In the following, we work with vectors and matrices whose entries are rational numbers. Inequalities between such vectors are understood to be coordinatewise: e.g., two vectors $a = \left(a_1,a_2,\ldots,a_n\right)^T$ and $b = \left(b_1,b_2,\ldots,b_n\right)^T$ are said to satisfy $a > b$ if and only if each $i \in \left\{1,2,\ldots,n\right\}$ satisfies $a_i > b_i$.

Theorem 1.Let $n$ be a positive integer. Let $A$ be an $n\times n$-matrix whose entries are nonnegative rational numbers. Then, there exists a nonzero vector $v \in \mathbb{Q}^n$ with nonnegative coordinates such that either $Av \geq v$ or $Av < v$.

The next theorem concerns a more restricted class of matrices. If $A$ is an $n\times n$-matrix whose entries are nonnegative rational numbers, then we define $D_A$ to be the directed graph whose vertices are the numbers $1,2,\ldots,n$, and which has an arc from vertex $i$ to vertex $j$ if and only if the $\left(i,j\right)$-th entry of $A$ is positive. We say that the matrix $A$ is *irreducible* if and only if this digraph $D_A$ is strongly connected. (Other equivalent definitions of irreducibility appear on the Wikipedia page for Perron-Frobenius.)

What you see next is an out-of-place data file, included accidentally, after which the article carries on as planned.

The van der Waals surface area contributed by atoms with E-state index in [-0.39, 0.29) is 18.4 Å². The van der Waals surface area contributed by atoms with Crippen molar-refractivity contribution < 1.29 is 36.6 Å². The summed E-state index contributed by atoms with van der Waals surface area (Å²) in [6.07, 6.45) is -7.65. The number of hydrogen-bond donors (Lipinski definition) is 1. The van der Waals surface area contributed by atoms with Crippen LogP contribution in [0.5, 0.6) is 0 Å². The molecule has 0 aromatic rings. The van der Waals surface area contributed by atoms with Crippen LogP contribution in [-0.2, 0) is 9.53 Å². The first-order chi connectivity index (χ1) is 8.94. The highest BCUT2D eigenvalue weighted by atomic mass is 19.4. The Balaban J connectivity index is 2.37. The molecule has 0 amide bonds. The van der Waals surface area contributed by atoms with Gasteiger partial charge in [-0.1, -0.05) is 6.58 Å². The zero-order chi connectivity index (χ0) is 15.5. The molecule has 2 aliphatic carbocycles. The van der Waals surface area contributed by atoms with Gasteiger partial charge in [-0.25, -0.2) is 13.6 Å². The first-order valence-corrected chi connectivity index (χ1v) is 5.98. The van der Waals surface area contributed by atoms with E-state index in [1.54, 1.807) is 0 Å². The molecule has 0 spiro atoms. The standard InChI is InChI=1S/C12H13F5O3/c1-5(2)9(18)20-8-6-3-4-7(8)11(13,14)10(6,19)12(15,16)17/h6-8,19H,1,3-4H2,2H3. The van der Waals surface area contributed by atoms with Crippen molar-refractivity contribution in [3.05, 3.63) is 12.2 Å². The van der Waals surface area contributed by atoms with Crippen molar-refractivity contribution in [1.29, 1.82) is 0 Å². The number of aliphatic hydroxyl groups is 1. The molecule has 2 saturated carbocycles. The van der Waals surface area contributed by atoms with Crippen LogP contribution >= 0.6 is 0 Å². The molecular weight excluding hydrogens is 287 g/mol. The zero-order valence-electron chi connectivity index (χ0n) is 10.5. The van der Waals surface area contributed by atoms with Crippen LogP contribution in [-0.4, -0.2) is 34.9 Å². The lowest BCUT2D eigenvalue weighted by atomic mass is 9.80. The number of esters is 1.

Theorem 2.Let $n$ be a positive integer. Let $A$ be an irreducible $n\times n$-matrix whose entries are nonnegative rational numbers. Then, there exists a nonzero vector $v \in \mathbb{Q}^n$ withpositivecoordinates such that either $Av > v$ or $Av = v$ or $Av < v$.

These two theorems can both be derived (with some nontrivial but not too hard work) from the Perron-Frobenius theorem. The latter constructs a Perron-Frobenius eigenvector of $A$ with real coordinates; one just needs to approximate its coordinates by rational numbers (unless it has eigenvalue $1$, in which case we have to make sure the approximation happens in the $1$-eigenspace).

Question.How can Theorem 1 and Theorem 2 be proven in constructive logic?

(Roughly speaking, this is probably tantamount to not using real numbers in the proof -- or building up the theory of real algebraics in constructive logic, which seems to have been done but I haven't seen it properly written up, and even then I don't know if Perron-Frobenius still applies and how you would prove it. Simon Henry's approximate version of Brouwer's fixed point theorem might help, but I don't know how it is proven.)

I'm asking partly because of recent uses of Theorems 1 and 2 in combinatorics, but this question has been in the back of my mind for many years, ever after I solved a restricted version of the $n = 3$ case (IMO Shortlist 2003 problem A1) (official solution) on an exam.